IT’S WORTH stating the obvious: spending cuts are never easy. And when applied to government services the choice about what stays and what goes is fraught with acrimony and political risk. So it was with the recent spending review, though it now seems far in the past.
However, its ramifications and the argument over the details, sometimes even the basics, are still with us. For accountants the review as a whole will be of interest but the issue that will touch them professionally is the cut in the budget of HM Revenue & Customs. As we detail opposite, this will be 15% by 2014 and, as the taxman concedes, could involve substantial job cuts.
The question is whether this was a wise decision for the very body that the chancellor will rely upon to collect tax revenues so desperately needed by the exchequer. Since 2005 HMRC has cut 20,000 jobs to a current staff headcount of 67,000. In short a quarter of the department’s staff have gone in three years. A further 13,000 are likely to go as part of the current round of cuts. Some staff will be redeployed. And though HMRC has been granted £900m to combat avoidance and evasion, this is likely to come out of savings. In an indication of the direction HMRC might take, Sunday service is to be cut from call centres.
For good reason, therefore, advisers have been pessimistic about the direction HMRC might take. Some have described the decision as “incomprehensible”. Indeed, PKF has even suggested that HMRC should be increasing its headcount to maximise the tax take. Others have publicly questioned whether the taxman can effectively cope with another round of redundancies.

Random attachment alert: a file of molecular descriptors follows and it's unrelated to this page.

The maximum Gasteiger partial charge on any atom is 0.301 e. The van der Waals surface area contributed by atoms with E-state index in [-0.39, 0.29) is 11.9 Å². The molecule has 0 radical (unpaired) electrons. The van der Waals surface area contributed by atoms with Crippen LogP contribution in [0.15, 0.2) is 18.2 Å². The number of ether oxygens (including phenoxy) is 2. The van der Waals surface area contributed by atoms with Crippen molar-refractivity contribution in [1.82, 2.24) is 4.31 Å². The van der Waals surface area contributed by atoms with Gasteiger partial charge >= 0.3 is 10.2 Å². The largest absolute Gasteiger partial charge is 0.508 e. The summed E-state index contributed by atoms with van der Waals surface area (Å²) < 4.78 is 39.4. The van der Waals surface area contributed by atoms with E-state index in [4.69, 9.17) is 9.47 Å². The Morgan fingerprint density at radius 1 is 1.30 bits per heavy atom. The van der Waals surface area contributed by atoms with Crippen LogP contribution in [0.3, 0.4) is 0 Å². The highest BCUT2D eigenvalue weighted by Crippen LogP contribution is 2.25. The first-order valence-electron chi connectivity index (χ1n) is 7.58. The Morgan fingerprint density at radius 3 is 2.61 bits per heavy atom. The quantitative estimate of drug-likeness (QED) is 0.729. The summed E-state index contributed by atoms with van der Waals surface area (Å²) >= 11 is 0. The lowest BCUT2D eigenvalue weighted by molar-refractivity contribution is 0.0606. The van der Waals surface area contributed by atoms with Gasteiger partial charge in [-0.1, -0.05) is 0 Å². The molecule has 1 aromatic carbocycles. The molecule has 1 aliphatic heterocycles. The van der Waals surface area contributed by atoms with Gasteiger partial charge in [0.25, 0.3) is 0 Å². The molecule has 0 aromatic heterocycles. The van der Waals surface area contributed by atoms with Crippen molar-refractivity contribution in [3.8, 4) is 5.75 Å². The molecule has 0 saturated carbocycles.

Strategically, we can expect two things from the taxman: a greater reliance on technology and automation; plus an increased aggressiveness when it comes to pursuing liabilities.
Over-reliance on technology is risky. Systems can be built, but errors creep in. And with the taxman they have in the past proved huge and embarrassing. As the austerity measures bite, the taxman’s paymasters will want to avoid mistakes that takes money away from already struggling households and inflicts damage to the reputation of the coalition.
Increased aggressiveness against individuals and business should not surprise us – it has been ramping up over recent years. But there is a danger that the taxman develops a culture of suspecting everyone of dodging their taxes by default. Such a position would be damaging and not justified for the average taxpayer. In that context, innocent errors are interpreted as deliberate mistakes resulting in disproportionately harsh treatment.
The government said it wanted HMRC to seek more prosecutions. The last thing we need is a jumpy tax office filling the courts with people whose behaviour simply doesn’t warrant such draconian measures. We stand on the brink of seeing the character of HMRC being transformed out of all recognition if care is not taken.
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